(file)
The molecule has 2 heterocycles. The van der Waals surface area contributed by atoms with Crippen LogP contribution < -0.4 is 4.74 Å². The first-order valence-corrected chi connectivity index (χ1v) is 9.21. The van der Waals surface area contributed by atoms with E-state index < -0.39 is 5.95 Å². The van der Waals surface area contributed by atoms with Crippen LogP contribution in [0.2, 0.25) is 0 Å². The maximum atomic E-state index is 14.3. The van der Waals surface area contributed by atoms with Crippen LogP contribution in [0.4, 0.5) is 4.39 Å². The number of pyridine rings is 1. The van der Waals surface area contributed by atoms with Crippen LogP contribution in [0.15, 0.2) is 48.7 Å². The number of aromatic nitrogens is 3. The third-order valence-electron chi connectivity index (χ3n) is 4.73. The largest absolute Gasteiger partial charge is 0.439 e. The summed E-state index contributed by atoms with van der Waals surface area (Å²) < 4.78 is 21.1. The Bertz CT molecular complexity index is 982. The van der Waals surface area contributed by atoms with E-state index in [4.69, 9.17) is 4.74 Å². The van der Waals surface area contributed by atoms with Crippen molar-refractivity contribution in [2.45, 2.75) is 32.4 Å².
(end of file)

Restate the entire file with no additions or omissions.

The molecule has 2 heterocycles. The van der Waals surface area contributed by atoms with Crippen LogP contribution < -0.4 is 4.74 Å². The first-order valence-corrected chi connectivity index (χ1v) is 9.21. The van der Waals surface area contributed by atoms with E-state index < -0.39 is 5.95 Å². The van der Waals surface area contributed by atoms with Crippen LogP contribution in [0.2, 0.25) is 0 Å². The maximum atomic E-state index is 14.3. The van der Waals surface area contributed by atoms with Crippen LogP contribution in [0.4, 0.5) is 4.39 Å². The number of pyridine rings is 1. The van der Waals surface area contributed by atoms with Crippen LogP contribution in [0.15, 0.2) is 48.7 Å². The number of aromatic nitrogens is 3. The third-order valence-electron chi connectivity index (χ3n) is 4.73. The largest absolute Gasteiger partial charge is 0.439 e. The summed E-state index contributed by atoms with van der Waals surface area (Å²) < 4.78 is 21.1. The Bertz CT molecular complexity index is 982. The van der Waals surface area contributed by atoms with E-state index in [4.69, 9.17) is 4.74 Å². The van der Waals surface area contributed by atoms with Crippen molar-refractivity contribution in [2.45, 2.75) is 32.4 Å².